5.0 out of 5 stars transformational, October 8, 2012
By 
Crosby guest-lectured a class when I was in school at UT Austin 30 years ago. His ideas blew our minds.

A perspective I found mind-boggling was that the industrial revolution would not have been possible without the agricultural products from the new world. Corn, potatoes, etc., had the nutritional content needed for Europeans to leave farming for factory work.

I remember how some of my friends refused to accept Crosby's ideas. I think many folks continue to deny that imperialism is violent & harmful.
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2 of 2 people found the following review helpful
5.0 out of 5 stars epidemiology and indigenous agriculture as History, April 13, 2014
By 
D. McGraw (Rose Canyon, Utah) - See all my reviews
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This review is from: The Columbian Exchange: Biological and Cultural Consequences of 1492, 30th Anniversary Edition (Paperback)
After being deluged in recent years with Jared Diamond's "Guns, Germs, and Steel" theory of history in books and on TV, its refreshing to go back to the original thinker. One only need consider the "Great Man" theory of history, and its utter inadequacy to account for the dynamics of old world meets new world history to realize how much history has changed and the seminal part in that change of this author and this book. Crosby shows that a knowledge of epidemiology and botany informs our history more than belief, culture, or technology. That the spanish slaughtered and enslaved in pursuit of gold, ignoring a harvest of potatoes and tomatoes; since valued much higher than all the gold ever mined, puts in doubt both any "great man" theories of history not to mention any "rational self interest" based economic theories. We're just now beginning to perceive the greater gifts of agricultural diversity that the native americans left us but we have rejected, possibly to our peril. The first flickers of recognition of the depths of their gift and sacrifice starts here. A book that's a joy to read and changes the way you see the world - more than one can reasonably ask of any book.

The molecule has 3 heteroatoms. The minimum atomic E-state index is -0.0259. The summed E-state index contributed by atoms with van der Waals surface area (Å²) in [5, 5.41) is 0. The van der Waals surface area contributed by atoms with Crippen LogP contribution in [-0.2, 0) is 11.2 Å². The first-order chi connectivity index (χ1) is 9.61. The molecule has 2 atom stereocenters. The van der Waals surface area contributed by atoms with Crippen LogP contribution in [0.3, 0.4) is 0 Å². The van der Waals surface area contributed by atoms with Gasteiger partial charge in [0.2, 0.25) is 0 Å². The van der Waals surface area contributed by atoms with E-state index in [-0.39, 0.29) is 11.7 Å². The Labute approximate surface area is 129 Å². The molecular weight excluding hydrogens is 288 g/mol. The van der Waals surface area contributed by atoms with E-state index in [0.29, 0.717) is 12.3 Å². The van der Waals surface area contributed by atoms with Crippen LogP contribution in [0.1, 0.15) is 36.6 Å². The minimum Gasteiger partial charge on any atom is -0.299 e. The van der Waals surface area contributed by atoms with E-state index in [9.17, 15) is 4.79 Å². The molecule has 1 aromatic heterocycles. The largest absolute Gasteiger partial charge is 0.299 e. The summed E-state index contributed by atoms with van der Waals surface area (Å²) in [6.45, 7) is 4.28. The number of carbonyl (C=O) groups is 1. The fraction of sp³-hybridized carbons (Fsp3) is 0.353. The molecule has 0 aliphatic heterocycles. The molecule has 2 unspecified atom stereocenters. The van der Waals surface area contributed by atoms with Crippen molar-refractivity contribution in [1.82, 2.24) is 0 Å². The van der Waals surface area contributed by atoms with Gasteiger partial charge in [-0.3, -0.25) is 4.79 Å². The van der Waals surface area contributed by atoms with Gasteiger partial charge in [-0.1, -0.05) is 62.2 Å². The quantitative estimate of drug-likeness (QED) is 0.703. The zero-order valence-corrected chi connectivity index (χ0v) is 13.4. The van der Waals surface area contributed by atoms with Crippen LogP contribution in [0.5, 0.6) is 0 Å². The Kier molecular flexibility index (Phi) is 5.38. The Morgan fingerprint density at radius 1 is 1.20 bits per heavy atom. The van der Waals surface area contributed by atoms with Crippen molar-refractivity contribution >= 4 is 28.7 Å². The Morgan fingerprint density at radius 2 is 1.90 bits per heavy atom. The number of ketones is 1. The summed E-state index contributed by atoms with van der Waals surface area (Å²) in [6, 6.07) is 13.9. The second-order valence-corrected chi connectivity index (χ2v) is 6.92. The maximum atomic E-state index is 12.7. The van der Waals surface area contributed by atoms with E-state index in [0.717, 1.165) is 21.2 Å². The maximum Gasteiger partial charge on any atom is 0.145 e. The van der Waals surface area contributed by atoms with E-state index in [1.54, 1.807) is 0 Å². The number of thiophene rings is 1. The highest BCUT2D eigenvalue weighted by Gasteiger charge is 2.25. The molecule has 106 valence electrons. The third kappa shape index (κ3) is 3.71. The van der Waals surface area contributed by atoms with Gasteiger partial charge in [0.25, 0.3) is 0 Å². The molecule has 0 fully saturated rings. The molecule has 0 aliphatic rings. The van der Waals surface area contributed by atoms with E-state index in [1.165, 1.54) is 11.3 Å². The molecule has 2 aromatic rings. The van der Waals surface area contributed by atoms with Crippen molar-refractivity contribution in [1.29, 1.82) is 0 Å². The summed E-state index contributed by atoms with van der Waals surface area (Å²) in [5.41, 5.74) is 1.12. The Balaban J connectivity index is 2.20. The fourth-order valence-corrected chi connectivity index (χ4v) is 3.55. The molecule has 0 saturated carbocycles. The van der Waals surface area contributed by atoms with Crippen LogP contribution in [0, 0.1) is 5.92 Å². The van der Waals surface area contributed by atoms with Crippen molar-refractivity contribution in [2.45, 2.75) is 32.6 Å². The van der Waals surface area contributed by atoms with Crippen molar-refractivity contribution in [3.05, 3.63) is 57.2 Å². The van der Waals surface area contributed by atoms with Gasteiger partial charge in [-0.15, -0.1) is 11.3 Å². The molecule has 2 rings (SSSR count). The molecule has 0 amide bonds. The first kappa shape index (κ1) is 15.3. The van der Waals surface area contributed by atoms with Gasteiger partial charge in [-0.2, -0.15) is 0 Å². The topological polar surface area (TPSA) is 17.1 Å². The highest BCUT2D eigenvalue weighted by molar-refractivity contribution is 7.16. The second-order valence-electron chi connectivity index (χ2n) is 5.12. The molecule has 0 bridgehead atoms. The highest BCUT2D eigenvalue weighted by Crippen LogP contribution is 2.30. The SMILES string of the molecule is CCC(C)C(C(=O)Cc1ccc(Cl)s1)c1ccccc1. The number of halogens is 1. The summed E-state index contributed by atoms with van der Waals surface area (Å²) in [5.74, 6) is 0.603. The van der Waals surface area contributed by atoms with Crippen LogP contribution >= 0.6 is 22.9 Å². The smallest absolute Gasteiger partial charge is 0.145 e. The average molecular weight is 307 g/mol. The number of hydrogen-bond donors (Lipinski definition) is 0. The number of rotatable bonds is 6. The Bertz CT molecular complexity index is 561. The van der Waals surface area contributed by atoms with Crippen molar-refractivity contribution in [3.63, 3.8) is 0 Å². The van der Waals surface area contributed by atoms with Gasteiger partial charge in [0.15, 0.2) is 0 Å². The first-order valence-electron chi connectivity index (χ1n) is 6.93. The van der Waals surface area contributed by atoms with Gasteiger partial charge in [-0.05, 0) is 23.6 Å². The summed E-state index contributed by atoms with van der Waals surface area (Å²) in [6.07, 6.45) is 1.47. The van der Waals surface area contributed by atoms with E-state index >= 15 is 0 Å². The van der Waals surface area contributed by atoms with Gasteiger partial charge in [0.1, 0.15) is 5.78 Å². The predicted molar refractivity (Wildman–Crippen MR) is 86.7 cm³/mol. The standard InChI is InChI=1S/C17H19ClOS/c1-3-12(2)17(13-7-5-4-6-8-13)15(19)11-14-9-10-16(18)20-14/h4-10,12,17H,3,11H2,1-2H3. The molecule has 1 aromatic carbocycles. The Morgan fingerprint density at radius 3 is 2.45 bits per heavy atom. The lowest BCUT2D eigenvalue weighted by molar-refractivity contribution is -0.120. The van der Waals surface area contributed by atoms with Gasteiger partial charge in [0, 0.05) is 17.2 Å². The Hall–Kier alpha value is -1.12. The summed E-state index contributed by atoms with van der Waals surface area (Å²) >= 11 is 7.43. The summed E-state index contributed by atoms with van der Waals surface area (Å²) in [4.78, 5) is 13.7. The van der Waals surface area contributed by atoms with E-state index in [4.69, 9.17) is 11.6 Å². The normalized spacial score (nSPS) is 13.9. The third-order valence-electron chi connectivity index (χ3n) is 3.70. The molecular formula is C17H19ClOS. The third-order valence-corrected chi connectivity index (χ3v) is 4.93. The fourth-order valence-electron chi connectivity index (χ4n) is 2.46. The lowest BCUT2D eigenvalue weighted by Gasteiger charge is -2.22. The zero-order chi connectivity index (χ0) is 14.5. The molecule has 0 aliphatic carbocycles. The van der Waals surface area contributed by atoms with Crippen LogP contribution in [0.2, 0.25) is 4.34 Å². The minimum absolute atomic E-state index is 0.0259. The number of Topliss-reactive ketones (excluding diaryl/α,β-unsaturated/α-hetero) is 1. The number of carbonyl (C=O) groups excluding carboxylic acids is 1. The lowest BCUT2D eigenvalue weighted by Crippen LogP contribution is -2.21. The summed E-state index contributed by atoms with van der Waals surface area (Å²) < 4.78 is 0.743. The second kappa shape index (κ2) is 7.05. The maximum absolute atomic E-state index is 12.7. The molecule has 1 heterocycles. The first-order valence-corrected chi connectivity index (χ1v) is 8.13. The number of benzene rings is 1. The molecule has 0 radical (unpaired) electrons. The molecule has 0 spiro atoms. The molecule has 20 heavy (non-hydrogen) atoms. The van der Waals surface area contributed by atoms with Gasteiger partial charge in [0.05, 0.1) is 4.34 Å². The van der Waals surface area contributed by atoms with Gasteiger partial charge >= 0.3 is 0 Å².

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11 of 16 people found the following review helpful
5.0 out of 5 stars The 30th anniversary edition of a classic treatise, August 9, 2003
This review is from: The Columbian Exchange: Biological and Cultural Consequences of 1492, 30th Anniversary Edition (Paperback)
The Columbian Exchange: Biological And Cultural Consequences Of 1942 by Alfred W. Crosby Jr. (Professor Emeritus of American Studies, History, and Geography, University of Texas - Austin) is the 30th anniversary edition of a classic treatise that shows how the voyages of Columbus caused a sweeping biological change as organisms large and small spread to both sides of the Atlantic Ocean. From the deadly toll of smallpox among the Indians of Mexico, to the introduction of Old World plants and animals to the New World, and so much more, The Columbian Exchange is a seminal, educational, and uniquely insightful contribution to Native American, Medical History, and World History Studies reference collections and reading lists.
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1 of 1 people found the following review helpful
5.0 out of 5 stars Excellent book for all history buffs, April 15, 2014
By 
Linda T. (Oakland, CA USA) - See all my reviews
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This review is from: The Columbian Exchange: Biological and Cultural Consequences of 1492, 30th Anniversary Edition (Paperback)
Wish I had read this book many years ago. Crosby lays out the influence, flowing in both directions, of the meeting of Europe/Africa with the Western hemisphere. It was and is way more of a give and take than you might imagine. Fascinating.
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0 of 3 people found the following review helpful
5.0 out of 5 stars arrived as described, January 30, 2014
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This review is from: The Columbian Exchange: Biological and Cultural Consequences of 1492, 30th Anniversary Edition (Paperback)
very boring book, a few interesting concepts. i would not read it for fun, but it was useful for a class once.
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0 of 14 people found the following review helpful
4.0 out of 5 stars my book review, September 30, 2009
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This review is from: The Columbian Exchange: Biological and Cultural Consequences of 1492, 30th Anniversary Edition (Paperback)
This book is pretty interesting at parts, boring at others. I have learned a lot about the Colombian exchange.I needed it for my college history class. Its very detailed and confusing language is used at times.